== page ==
NY colleges (Rochester, NY)

In October 2011 I visited 3 of Rochester NY's colleges: Alfred, RIT and U of Rochester. Here are my impressions.

Alfred University

quick summary: 2,000 undergrads studying liberal arts, business & health sciences in a beautiful rural NY setting 1.5 hours south of Rochester. An open & accepting campus culture.

I had breakfast with an engineering professor who used to be a rocket scientist. No joke! He was pretty jazzed up about the hands-on work his students are doing, discovering that glass & ceramic make up so much of the material we take for granted.

  • they specialize in a lot more majors than I thought, from PT, Athletic Training, art, dance, theatre, to the standard business and liberal arts majors like English, history, math and science. Their studio space was impressive, with 36 kilns and lots of spacious studio space for each student. One unusual major is ceramic engineering.
  • A top 10 BFA college in the U.S.
  • Engineering? Must have precalc and physics.

  • Character matters, and they can see it in your essay, leadership activities, and interviews which are strongly encouraged. 
  • Cheverus students who were C+ and had 1000 on CR + Math were successful at Alfred. 
  • Get ready for a “challenging but supportive faculty”.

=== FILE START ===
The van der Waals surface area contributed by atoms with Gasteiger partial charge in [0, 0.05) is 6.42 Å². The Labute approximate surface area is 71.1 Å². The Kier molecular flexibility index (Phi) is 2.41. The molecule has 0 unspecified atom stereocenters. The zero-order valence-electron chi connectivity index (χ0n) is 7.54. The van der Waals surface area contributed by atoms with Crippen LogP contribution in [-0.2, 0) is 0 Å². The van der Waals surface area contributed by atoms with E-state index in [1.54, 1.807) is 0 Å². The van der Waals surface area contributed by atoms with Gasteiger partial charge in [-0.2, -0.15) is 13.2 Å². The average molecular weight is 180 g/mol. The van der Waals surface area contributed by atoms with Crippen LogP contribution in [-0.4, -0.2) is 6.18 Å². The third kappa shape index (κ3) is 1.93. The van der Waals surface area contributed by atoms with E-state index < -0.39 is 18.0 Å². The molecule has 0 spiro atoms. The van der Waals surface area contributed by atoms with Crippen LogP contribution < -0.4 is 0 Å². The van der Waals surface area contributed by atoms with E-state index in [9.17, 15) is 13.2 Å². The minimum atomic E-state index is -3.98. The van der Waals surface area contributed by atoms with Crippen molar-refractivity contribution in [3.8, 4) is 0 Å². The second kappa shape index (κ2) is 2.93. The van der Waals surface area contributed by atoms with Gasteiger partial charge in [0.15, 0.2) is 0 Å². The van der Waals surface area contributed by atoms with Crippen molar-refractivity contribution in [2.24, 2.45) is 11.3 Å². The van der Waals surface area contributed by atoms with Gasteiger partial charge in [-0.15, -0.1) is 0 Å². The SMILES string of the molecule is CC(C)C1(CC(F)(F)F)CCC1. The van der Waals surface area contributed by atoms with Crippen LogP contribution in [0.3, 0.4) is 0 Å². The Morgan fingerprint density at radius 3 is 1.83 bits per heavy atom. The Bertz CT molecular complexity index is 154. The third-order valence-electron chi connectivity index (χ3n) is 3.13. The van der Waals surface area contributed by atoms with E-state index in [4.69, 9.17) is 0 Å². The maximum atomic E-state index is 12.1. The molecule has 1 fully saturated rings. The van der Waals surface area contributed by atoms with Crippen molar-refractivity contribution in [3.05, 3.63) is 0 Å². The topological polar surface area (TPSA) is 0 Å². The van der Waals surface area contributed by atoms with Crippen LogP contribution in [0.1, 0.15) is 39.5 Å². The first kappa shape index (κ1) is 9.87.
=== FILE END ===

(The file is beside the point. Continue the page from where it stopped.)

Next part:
in the past, Cheverus swimmers did well at Alfred. Alfred's in the D3 Empire league.

Equine Facility
off campus, but you can board your horse there or ride their horses. Related minors are equine business and equine science (pre vet).

Foster Lake
nearby, this lake is used for environmental science study and fishing for fun.

set into a hillside, it is residential, pretty, with apartment style dorms in a wooded setting up on a hill for upperclassmen. New turf field for football. On the ride down from Rochester, we saw dairy farms, salt mines, lots of farm land, rolling hills and valleys. 
Cheverus connections: Edlira P Cheverus '09. 

Rochester Institute of Technology (RIT)

quick summary: 17,000 undergrads studying every technical major & ones you've never heard of on a large residential campus

Interesting majors